The same senses, though, and the same propensity for worship through them, can be turned to wrong uses. ‘In like manner thou, though thou worship not the gold, yet thou worshipest that devil who springeth on thy soul, from the sight of the gold and thy lust for it. For more grievous than an evil spirit is the lust of money-loving, and many obey it more than others do idols,’ so preaches S. John Chrysostom, who knows full well the idolatrous uses to which money could be put. Money is indeed a medium of exchange, but it is also a visual representation of wealth, and is therefore dangerous in another way. As a visual and tangible representation of earthly wealth, which for all its worldly power is still something more conceptual than tangible, money has the danger of being used as an idol of wealth, and being ascribed an a priori ontological weight, a fetishism of ‘intrinsic value’, which it does not deserve. The same goes for the material from which money is derived. Again, as S. John Chrysostom said: ‘the value of a substance does not come from its name but from what we think about it… gold brings nothing useful into our lives, but iron serves countless arts and supplies many of our needs’.

The idolatries of money and wealth are, unfortunately, heavily embedded in all too much of present-day economic thinking and theory; and these idolatries obscure wealth’s teleological connexion to work, warp our understanding of what money and wealth actually are, and pervert them to serve ends other than those they should rightfully serve. It is important to note that when we speak of questions of work and wealth, we are not speaking only of matters of private concern, or of choices between morally-neutral options to be made from behind a veil of ignorance. We are speaking of whom (or what) we individually and as a society choose to worship and glorify, and Our Master Himself said that we cannot serve two at once.

12 September 2015

Pointless video post – ‘Drowning in a Daydream’ by Corrosion of Conformity

More Corrosion of Conformity for y’all, gentle readers. Hempy, sludgy, bluesy, whisky-fuelled Southern rock from some of the true masters of the genre. In this case, though, the lyrics aren’t the usual pro-Third World, anti-neoliberal thrashy revolutionary political anger one might expect – there’s a psychedelic, introspective, oddly religious lyricism to this song in particular. The riffing is there, of course, but this song rides much more on the rhythm, such that it catches up to you and you start headbanging before you know what you’re about. Weird how they do that, eh? As always, do enjoy!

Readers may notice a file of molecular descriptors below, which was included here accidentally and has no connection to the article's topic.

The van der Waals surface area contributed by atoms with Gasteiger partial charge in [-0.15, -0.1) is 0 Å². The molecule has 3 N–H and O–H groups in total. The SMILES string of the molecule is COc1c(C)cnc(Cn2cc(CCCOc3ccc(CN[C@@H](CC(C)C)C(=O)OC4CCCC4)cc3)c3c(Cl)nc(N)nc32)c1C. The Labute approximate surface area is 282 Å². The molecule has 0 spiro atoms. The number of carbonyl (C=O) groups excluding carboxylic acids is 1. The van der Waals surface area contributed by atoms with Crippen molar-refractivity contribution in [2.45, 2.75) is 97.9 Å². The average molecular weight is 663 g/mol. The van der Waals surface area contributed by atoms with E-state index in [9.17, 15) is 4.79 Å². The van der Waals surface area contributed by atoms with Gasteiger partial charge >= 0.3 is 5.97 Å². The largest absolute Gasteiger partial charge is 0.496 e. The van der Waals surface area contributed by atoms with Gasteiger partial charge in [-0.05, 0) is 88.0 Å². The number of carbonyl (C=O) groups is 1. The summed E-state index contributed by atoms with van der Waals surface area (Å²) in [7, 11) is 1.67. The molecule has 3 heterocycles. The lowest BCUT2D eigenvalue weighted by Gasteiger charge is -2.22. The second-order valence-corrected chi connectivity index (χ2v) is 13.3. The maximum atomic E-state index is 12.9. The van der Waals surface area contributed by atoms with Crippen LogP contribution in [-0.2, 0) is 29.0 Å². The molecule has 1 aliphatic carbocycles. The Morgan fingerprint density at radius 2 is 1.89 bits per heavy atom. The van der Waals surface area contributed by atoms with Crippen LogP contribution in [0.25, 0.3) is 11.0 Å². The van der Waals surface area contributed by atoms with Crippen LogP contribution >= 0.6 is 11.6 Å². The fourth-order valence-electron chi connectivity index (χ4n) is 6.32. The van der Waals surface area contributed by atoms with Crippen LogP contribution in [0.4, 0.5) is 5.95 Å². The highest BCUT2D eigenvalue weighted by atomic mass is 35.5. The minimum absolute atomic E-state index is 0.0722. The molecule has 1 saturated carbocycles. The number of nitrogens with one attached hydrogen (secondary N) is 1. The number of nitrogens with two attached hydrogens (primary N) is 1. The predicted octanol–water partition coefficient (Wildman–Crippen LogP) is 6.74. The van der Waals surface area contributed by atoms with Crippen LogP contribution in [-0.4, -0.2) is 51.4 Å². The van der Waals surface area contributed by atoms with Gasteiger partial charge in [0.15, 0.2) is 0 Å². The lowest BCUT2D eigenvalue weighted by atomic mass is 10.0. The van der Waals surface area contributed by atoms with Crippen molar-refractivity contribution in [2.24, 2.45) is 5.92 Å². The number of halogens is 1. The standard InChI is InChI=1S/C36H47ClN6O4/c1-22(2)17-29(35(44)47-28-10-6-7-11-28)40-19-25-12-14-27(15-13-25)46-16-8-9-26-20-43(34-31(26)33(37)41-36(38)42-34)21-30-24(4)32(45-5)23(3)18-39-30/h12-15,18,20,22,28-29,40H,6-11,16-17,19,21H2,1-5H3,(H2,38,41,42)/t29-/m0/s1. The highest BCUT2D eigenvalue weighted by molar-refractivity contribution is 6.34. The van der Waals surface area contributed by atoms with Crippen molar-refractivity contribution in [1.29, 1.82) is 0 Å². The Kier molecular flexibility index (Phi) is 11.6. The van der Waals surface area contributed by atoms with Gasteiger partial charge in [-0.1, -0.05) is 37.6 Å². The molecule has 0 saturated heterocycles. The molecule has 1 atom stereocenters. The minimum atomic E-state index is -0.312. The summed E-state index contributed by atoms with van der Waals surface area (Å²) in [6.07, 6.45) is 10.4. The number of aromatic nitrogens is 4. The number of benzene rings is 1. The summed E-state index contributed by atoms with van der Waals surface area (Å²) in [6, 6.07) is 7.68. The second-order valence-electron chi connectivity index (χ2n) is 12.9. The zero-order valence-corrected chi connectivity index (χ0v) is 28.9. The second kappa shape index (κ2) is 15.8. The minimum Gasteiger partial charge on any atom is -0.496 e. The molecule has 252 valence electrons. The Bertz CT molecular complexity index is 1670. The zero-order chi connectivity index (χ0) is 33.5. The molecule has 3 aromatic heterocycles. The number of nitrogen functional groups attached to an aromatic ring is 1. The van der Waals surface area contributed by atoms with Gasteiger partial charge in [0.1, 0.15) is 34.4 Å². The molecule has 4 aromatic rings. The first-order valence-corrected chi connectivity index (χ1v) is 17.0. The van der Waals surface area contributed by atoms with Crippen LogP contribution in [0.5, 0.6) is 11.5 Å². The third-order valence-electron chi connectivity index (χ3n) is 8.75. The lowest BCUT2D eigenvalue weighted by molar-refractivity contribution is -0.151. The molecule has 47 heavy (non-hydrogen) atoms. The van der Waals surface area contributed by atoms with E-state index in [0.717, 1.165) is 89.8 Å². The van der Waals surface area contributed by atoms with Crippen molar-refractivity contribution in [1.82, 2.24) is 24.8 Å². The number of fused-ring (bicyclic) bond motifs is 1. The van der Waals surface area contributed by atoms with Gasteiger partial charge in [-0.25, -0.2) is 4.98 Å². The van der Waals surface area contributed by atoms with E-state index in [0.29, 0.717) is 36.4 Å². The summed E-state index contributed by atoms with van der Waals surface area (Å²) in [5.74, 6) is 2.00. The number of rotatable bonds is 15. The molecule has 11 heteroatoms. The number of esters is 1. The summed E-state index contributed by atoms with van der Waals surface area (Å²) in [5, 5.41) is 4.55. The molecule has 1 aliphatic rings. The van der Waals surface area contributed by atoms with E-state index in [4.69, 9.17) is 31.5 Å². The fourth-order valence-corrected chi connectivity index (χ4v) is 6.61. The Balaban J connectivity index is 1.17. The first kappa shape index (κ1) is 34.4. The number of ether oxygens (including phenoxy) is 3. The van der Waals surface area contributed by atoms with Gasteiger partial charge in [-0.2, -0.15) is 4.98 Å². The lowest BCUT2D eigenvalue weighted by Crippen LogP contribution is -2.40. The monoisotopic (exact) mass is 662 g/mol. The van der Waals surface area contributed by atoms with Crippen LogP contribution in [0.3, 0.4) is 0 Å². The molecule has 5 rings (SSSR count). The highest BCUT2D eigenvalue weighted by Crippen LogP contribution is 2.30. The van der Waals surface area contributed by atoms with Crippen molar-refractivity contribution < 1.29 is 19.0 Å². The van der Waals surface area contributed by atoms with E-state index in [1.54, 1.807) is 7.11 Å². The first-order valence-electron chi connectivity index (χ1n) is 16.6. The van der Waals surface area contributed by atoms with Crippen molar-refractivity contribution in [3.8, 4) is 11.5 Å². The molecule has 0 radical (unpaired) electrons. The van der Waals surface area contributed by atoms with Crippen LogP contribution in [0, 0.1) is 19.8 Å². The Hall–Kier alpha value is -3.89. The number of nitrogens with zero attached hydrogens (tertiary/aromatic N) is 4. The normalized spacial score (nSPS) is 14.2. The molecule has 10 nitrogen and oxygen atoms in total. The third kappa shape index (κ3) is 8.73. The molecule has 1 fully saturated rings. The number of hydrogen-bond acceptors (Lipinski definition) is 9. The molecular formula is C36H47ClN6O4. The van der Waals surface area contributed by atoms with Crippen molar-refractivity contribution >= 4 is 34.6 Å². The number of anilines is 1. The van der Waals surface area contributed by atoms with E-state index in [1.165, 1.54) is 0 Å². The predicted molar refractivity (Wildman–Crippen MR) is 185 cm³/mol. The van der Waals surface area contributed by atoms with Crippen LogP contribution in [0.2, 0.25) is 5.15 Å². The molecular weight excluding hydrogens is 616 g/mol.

07 September 2015

On work and wealth: a Labour Day post

One of the dangers I have sometimes attempted to address here is the attempt to graft an ersatz of Christian moralism onto a framework of quasi-Christian or even anti-Christian economic concepts. Invariably, these concepts are presented as irreducibly ‘sound’, and thus pre-emptively exempted from any Christian critique. The Acton Institute seems to be one organisation which makes an art of this kind of wallpapering. I should note up front once again, that I have nothing in particular against the members of the Acton Institute themselves; only against their distortions, wilful or otherwise, of the Christian witness as it applies to questions of the material realm. And, of course, their distortions of the views of various Christian authors ranging from Vladimir Solovyov and Fr. Sergei Bulgakov to Clive Staples Lewis.

Of course, setting the record straight on what these authors actually said and thought is very much a necessity. But as the Orthodox Church is beginning to build a corpus of social thought – the most prominent of the documents in this corpus being the Basis of the Social Concept of the Russian Orthodox Church, written in 2000 – it seems the more important and daunting task will be to begin asking and exploring the depth of the inquiries begun by this document in the light of the Patristic witness. This task becomes even more urgent as the necessities of economic involvement begin to spur ideas and initiatives like the alternative Orthodox financial system recently proposed by the Moscow Patriarchate. Instead of presuming the ‘soundness’ of the regnant principles of a de-personalised, globalist, secular economy, should we not instead be scrutinising the ethical and anthropological assumptions that underlie these principles? Should we not be looking instead to harmonise our economic praxis with beliefs that accord with the ethics and anthropology of the Church?